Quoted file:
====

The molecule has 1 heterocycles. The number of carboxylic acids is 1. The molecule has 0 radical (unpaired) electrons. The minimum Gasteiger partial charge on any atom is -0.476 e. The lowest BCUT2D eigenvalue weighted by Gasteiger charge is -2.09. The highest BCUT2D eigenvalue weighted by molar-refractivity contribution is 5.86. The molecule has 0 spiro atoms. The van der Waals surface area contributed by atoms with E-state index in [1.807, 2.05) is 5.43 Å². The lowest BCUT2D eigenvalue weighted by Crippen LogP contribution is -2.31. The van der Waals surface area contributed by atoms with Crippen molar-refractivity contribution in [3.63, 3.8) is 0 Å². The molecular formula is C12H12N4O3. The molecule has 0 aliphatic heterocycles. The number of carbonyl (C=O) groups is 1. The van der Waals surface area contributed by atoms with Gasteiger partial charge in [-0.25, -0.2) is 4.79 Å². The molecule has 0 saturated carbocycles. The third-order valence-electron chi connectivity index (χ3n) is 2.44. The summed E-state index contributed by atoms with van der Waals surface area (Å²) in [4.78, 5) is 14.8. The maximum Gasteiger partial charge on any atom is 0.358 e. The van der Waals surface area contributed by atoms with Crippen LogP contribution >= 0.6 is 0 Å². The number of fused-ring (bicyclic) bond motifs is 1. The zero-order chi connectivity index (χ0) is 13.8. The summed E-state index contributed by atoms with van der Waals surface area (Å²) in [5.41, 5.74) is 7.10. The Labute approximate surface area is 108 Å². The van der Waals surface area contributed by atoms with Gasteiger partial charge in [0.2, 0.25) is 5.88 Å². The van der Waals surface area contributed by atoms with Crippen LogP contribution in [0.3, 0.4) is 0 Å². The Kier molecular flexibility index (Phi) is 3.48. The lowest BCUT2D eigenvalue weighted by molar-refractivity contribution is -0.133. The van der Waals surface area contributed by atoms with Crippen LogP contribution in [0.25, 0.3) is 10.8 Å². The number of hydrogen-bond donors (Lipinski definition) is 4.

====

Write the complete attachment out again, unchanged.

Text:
The molecule has 1 heterocycles. The number of carboxylic acids is 1. The molecule has 0 radical (unpaired) electrons. The minimum Gasteiger partial charge on any atom is -0.476 e. The lowest BCUT2D eigenvalue weighted by Gasteiger charge is -2.09. The highest BCUT2D eigenvalue weighted by molar-refractivity contribution is 5.86. The molecule has 0 spiro atoms. The van der Waals surface area contributed by atoms with E-state index in [1.807, 2.05) is 5.43 Å². The lowest BCUT2D eigenvalue weighted by Crippen LogP contribution is -2.31. The van der Waals surface area contributed by atoms with Crippen molar-refractivity contribution in [3.63, 3.8) is 0 Å². The molecular formula is C12H12N4O3. The molecule has 0 aliphatic heterocycles. The number of carbonyl (C=O) groups is 1. The van der Waals surface area contributed by atoms with Gasteiger partial charge in [-0.25, -0.2) is 4.79 Å². The molecule has 0 saturated carbocycles. The third-order valence-electron chi connectivity index (χ3n) is 2.44. The summed E-state index contributed by atoms with van der Waals surface area (Å²) in [4.78, 5) is 14.8. The maximum Gasteiger partial charge on any atom is 0.358 e. The van der Waals surface area contributed by atoms with Crippen LogP contribution >= 0.6 is 0 Å². The number of fused-ring (bicyclic) bond motifs is 1. The zero-order chi connectivity index (χ0) is 13.8. The summed E-state index contributed by atoms with van der Waals surface area (Å²) in [5.41, 5.74) is 7.10. The Labute approximate surface area is 108 Å². The van der Waals surface area contributed by atoms with Gasteiger partial charge in [0.2, 0.25) is 5.88 Å². The van der Waals surface area contributed by atoms with Crippen LogP contribution in [0.3, 0.4) is 0 Å². The Kier molecular flexibility index (Phi) is 3.48. The lowest BCUT2D eigenvalue weighted by molar-refractivity contribution is -0.133. The van der Waals surface area contributed by atoms with Crippen LogP contribution in [0.25, 0.3) is 10.8 Å². The number of hydrogen-bond donors (Lipinski definition) is 4.